Screams for help and the sound of doors being pounded shattered the quiet of a Riverside neighborhood early Tuesday as the parents of a badly burned and dying infant desperately sought help after escaping a house fire, authorities said.
Refusing treatment at the scene, the parents were taken by police to Women & Children’s Hospital while their son was rushed there in a Rural/Metro Medical Services ambulance. But time had run out for 6-month-old Savior Lopez. He was pronounced dead on arrival, fire officials said.
Images of the two-alarm blaze, reported at 2:44 a.m., and the damage to three homes on the 300 block of Riverside Avenue haunted neighbors throughout the day as they recalled a wailing mother holding her son and walking in the middle of the street.
“I called 911 after I heard screams for help. A man was running from door to door pounding on the doors looking for help,” neighbor Jennifer Little said. “The mother was in the street holding her baby, standing there, screaming for help, and then moving away from the house.”
The man seeking help, authorities said, was the baby’s father.
By late Tuesday, fire investigators were pretty certain they had identified the cause of the deadly fire at 367 Riverside Ave. An electric fan placed just inside the doorway of Savior’s first-floor bedroom had apparently malfunctioned, according to a high-ranking fire official, who stressed that the investigation is continuing.
The blaze also killed the family’s dog, a 5-month-old husky named Izzy.
One neighbor pointed to bloody handprints on his front door, where the father had been trying to summon help.
“You can see blood where he was pounding on the door,” the resident said, suggesting that the father was injured getting out of the burning house. “I’d heard glass breaking.”
The parents, whose names were withheld, suffered minor injuries, fire officials said.
Neighbor Babette Pearson said she also called 911 after waking to screams coming from the two-story house beside her apartment building at Riverside Avenue and Rano Street.
“I looked out my window, and someone was hanging out a side window of the house. Then I heard a blood-curdling scream from a woman in the house. I thought it was some kind of domestic situation, and I called 911. Then I looked back out the window and could see flames and called 911 again and said, ‘We need the Fire Department,’ ” Pearson said.
The fire was so intense, she added, that she awoke her young daughter and prepared to flee their home at 371 Riverside.
First on the scene were two police officers who neighbors said kicked down the front door of the house at 367 Riverside to determine if others were trapped inside.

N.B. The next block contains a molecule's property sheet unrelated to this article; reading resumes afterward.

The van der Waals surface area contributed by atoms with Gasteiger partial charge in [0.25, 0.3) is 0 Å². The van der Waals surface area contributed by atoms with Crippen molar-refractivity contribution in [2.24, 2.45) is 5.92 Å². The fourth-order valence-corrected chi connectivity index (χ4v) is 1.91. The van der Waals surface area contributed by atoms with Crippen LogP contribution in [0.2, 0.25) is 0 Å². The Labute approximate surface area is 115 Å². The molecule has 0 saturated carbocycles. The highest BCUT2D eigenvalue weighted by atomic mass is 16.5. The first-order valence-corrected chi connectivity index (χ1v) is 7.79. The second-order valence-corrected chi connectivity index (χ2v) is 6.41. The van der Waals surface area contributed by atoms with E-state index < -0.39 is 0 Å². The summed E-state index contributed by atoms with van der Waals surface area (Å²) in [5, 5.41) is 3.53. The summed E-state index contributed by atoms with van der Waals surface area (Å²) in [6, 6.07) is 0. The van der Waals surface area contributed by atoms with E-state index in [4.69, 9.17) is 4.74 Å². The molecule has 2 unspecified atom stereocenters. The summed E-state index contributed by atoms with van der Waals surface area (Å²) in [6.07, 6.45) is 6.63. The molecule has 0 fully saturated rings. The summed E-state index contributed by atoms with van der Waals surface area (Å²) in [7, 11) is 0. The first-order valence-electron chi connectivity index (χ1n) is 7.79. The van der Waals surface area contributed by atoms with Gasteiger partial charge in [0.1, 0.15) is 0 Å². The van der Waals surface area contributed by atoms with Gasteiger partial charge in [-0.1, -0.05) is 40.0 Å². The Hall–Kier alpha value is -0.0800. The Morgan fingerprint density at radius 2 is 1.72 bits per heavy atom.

“But the family had already self-evacuated,” Fire Commissioner Garnell W. Whitfield Jr. said.
Little said she directed the officers to the victims.
“I pointed the officers to the mother and her baby who were in the street,” she said.
A rapid response by firefighters spared Pearson and her child from having to evacuate their apartment at 371 Riverside, but residents in the other neighboring residence at 365 Riverside were not as fortunate. They escaped but their home sustained $90,000 in exterior and interior damage.
Damage to the fire-gutted home at 367 Riverside was listed at $105,000, while exterior damage at 371 Riverside was set at $15,000.
Red Cross officials arranged housing assistance for four adults and one child early Tuesday, but additional assistance was expected to be provided. “We do expect the number of people will go up,” Red Cross spokesman Jay Bonafede said.
The fire commissioner sent out condolences to Savior’s parents. “It’s a terrible, terrible tragedy for these parents to lose a child. Our hearts go out to them,” Whitfield said.
Whitfield addressed concerns that Ladder Company 13 at the Hertel Avenue Firehouse was out of service when the first 911 call was received at 2:44 a.m., saying other firefighters arrived promptly.
“The closest firehouse to the scene on Riverside Avenue was Engine 26, located at Tonawanda and Progressive avenues. Engine 26 arrived in just over three minutes of being called, and before any ambulance was on the scene,” Whitfield said.
In addition, a second truck, Engine 36, which shares the Hertel Avenue firehouse with Ladder 13, was the second truck on the scene, the commissioner said. The firehouse is at Hertel and Elmwood.
“It should be noted that the Hertel Avenue firehouse was not closed but Ladder 13, which is also housed at that location, was out of service for the evening,” Whitfield said. “Response time for this incident was not a factor. Unfortunately, nothing could have been done to avoid this tragedy.”
Ladder 13, he explained, was placed out of service because more than five firefighters had called in sick for the citywide overnight shift and under terms of the just-approved firefighters’ contract, the city has the right to shut down a fire company to avoid overtime costs.